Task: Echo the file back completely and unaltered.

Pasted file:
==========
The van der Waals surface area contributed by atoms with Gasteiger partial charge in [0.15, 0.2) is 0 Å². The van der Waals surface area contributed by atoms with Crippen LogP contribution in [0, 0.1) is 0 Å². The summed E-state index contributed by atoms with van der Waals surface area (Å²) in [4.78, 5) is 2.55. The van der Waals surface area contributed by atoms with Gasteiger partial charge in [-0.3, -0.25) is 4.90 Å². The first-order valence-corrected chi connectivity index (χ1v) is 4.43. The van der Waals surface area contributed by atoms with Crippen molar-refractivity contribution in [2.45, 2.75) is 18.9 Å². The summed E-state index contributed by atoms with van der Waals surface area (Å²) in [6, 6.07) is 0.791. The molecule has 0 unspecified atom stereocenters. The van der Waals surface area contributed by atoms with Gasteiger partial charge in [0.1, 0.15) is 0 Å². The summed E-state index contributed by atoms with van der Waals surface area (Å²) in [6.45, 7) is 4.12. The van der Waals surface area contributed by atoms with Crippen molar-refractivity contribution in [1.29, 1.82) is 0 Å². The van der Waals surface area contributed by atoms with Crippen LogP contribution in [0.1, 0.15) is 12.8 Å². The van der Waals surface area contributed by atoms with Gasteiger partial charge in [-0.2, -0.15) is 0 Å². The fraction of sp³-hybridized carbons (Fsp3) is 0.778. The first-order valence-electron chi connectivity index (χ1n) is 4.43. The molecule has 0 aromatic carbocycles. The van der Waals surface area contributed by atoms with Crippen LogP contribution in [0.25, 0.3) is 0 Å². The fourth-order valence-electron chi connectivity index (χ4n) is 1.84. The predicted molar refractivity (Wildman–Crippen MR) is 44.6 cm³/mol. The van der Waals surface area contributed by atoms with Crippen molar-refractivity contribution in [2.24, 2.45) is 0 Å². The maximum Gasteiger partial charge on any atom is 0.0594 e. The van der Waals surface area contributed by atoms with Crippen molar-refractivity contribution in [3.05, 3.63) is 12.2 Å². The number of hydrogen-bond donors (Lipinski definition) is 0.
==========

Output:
The van der Waals surface area contributed by atoms with Gasteiger partial charge in [0.15, 0.2) is 0 Å². The van der Waals surface area contributed by atoms with Crippen LogP contribution in [0, 0.1) is 0 Å². The summed E-state index contributed by atoms with van der Waals surface area (Å²) in [4.78, 5) is 2.55. The van der Waals surface area contributed by atoms with Gasteiger partial charge in [-0.3, -0.25) is 4.90 Å². The first-order valence-corrected chi connectivity index (χ1v) is 4.43. The van der Waals surface area contributed by atoms with Crippen molar-refractivity contribution in [2.45, 2.75) is 18.9 Å². The summed E-state index contributed by atoms with van der Waals surface area (Å²) in [6, 6.07) is 0.791. The molecule has 0 unspecified atom stereocenters. The van der Waals surface area contributed by atoms with Gasteiger partial charge in [0.1, 0.15) is 0 Å². The summed E-state index contributed by atoms with van der Waals surface area (Å²) in [6.45, 7) is 4.12. The van der Waals surface area contributed by atoms with Crippen molar-refractivity contribution in [1.29, 1.82) is 0 Å². The van der Waals surface area contributed by atoms with Crippen LogP contribution in [0.1, 0.15) is 12.8 Å². The van der Waals surface area contributed by atoms with Gasteiger partial charge in [-0.2, -0.15) is 0 Å². The fraction of sp³-hybridized carbons (Fsp3) is 0.778. The first-order valence-electron chi connectivity index (χ1n) is 4.43. The molecule has 0 aromatic carbocycles. The van der Waals surface area contributed by atoms with Crippen LogP contribution in [0.25, 0.3) is 0 Å². The fourth-order valence-electron chi connectivity index (χ4n) is 1.84. The predicted molar refractivity (Wildman–Crippen MR) is 44.6 cm³/mol. The van der Waals surface area contributed by atoms with Crippen molar-refractivity contribution in [2.24, 2.45) is 0 Å². The maximum Gasteiger partial charge on any atom is 0.0594 e. The van der Waals surface area contributed by atoms with Crippen molar-refractivity contribution in [3.05, 3.63) is 12.2 Å². The number of hydrogen-bond donors (Lipinski definition) is 0.